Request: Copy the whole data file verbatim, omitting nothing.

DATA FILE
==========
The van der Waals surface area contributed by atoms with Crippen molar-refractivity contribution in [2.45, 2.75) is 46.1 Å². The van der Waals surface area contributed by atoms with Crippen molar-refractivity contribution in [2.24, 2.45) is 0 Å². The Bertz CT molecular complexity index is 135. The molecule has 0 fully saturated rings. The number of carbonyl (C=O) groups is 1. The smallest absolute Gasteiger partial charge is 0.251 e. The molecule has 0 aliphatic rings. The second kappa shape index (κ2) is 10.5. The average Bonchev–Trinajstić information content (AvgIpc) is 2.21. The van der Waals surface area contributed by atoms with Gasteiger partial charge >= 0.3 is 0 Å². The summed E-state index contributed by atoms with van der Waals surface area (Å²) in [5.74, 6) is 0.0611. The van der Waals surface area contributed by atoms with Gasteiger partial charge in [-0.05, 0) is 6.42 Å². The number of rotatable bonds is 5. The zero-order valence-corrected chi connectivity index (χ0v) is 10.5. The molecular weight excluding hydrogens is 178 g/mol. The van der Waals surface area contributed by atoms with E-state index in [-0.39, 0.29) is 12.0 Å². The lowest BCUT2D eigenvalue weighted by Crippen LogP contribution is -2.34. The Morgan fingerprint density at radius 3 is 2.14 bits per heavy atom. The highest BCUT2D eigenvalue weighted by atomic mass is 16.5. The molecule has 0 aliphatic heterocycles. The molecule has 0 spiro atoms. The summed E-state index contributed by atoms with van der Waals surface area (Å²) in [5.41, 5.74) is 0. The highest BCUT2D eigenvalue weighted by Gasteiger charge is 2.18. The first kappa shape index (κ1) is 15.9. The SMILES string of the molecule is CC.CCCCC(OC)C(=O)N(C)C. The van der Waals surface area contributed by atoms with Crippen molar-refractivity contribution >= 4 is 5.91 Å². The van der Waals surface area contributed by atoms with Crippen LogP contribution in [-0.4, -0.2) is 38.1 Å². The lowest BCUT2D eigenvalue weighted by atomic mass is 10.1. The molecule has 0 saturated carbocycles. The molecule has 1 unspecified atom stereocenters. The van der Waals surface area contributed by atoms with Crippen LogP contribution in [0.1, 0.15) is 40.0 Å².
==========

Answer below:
The van der Waals surface area contributed by atoms with Crippen molar-refractivity contribution in [2.45, 2.75) is 46.1 Å². The van der Waals surface area contributed by atoms with Crippen molar-refractivity contribution in [2.24, 2.45) is 0 Å². The Bertz CT molecular complexity index is 135. The molecule has 0 fully saturated rings. The number of carbonyl (C=O) groups is 1. The smallest absolute Gasteiger partial charge is 0.251 e. The molecule has 0 aliphatic rings. The second kappa shape index (κ2) is 10.5. The average Bonchev–Trinajstić information content (AvgIpc) is 2.21. The van der Waals surface area contributed by atoms with Gasteiger partial charge >= 0.3 is 0 Å². The summed E-state index contributed by atoms with van der Waals surface area (Å²) in [5.74, 6) is 0.0611. The van der Waals surface area contributed by atoms with Gasteiger partial charge in [-0.05, 0) is 6.42 Å². The number of rotatable bonds is 5. The zero-order valence-corrected chi connectivity index (χ0v) is 10.5. The molecular weight excluding hydrogens is 178 g/mol. The van der Waals surface area contributed by atoms with E-state index in [-0.39, 0.29) is 12.0 Å². The lowest BCUT2D eigenvalue weighted by Crippen LogP contribution is -2.34. The Morgan fingerprint density at radius 3 is 2.14 bits per heavy atom. The highest BCUT2D eigenvalue weighted by atomic mass is 16.5. The molecule has 0 aliphatic heterocycles. The molecule has 0 spiro atoms. The summed E-state index contributed by atoms with van der Waals surface area (Å²) in [5.41, 5.74) is 0. The highest BCUT2D eigenvalue weighted by Gasteiger charge is 2.18. The first kappa shape index (κ1) is 15.9. The SMILES string of the molecule is CC.CCCCC(OC)C(=O)N(C)C. The van der Waals surface area contributed by atoms with Crippen molar-refractivity contribution >= 4 is 5.91 Å². The van der Waals surface area contributed by atoms with Crippen LogP contribution in [-0.4, -0.2) is 38.1 Å². The lowest BCUT2D eigenvalue weighted by atomic mass is 10.1. The molecule has 0 saturated carbocycles. The molecule has 1 unspecified atom stereocenters. The van der Waals surface area contributed by atoms with Crippen LogP contribution in [0.1, 0.15) is 40.0 Å².